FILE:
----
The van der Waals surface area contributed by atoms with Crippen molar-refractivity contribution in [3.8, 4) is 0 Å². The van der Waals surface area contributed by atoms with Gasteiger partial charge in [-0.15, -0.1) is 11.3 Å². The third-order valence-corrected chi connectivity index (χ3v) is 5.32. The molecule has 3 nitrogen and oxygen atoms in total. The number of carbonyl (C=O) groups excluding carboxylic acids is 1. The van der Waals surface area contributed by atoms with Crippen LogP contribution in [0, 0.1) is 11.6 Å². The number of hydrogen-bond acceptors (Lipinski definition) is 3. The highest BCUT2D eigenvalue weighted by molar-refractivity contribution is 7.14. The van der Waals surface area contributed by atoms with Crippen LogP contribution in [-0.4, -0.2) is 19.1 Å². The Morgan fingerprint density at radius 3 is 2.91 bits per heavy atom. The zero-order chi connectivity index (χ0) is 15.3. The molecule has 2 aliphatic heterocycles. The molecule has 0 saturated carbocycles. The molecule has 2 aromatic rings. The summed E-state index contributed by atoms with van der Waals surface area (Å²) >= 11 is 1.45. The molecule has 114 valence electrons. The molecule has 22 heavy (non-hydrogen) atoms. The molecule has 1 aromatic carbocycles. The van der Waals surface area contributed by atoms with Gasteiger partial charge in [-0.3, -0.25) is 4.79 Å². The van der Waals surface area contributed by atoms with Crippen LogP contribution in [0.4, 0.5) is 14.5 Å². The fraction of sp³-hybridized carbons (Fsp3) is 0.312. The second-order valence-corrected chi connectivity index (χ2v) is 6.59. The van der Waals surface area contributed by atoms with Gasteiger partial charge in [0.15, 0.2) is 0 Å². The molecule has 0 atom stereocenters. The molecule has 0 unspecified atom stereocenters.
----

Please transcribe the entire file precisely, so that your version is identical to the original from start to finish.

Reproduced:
The van der Waals surface area contributed by atoms with Crippen molar-refractivity contribution in [3.8, 4) is 0 Å². The van der Waals surface area contributed by atoms with Gasteiger partial charge in [-0.15, -0.1) is 11.3 Å². The third-order valence-corrected chi connectivity index (χ3v) is 5.32. The molecule has 3 nitrogen and oxygen atoms in total. The number of carbonyl (C=O) groups excluding carboxylic acids is 1. The van der Waals surface area contributed by atoms with Crippen LogP contribution in [0, 0.1) is 11.6 Å². The number of hydrogen-bond acceptors (Lipinski definition) is 3. The highest BCUT2D eigenvalue weighted by molar-refractivity contribution is 7.14. The van der Waals surface area contributed by atoms with Crippen LogP contribution in [-0.4, -0.2) is 19.1 Å². The Morgan fingerprint density at radius 3 is 2.91 bits per heavy atom. The zero-order chi connectivity index (χ0) is 15.3. The molecule has 2 aliphatic heterocycles. The molecule has 0 saturated carbocycles. The molecule has 2 aromatic rings. The summed E-state index contributed by atoms with van der Waals surface area (Å²) >= 11 is 1.45. The molecule has 114 valence electrons. The molecule has 22 heavy (non-hydrogen) atoms. The molecule has 1 aromatic carbocycles. The van der Waals surface area contributed by atoms with Gasteiger partial charge in [-0.3, -0.25) is 4.79 Å². The van der Waals surface area contributed by atoms with Crippen LogP contribution in [0.4, 0.5) is 14.5 Å². The fraction of sp³-hybridized carbons (Fsp3) is 0.312. The second-order valence-corrected chi connectivity index (χ2v) is 6.59. The van der Waals surface area contributed by atoms with Gasteiger partial charge in [0.15, 0.2) is 0 Å². The molecule has 0 atom stereocenters. The molecule has 0 unspecified atom stereocenters.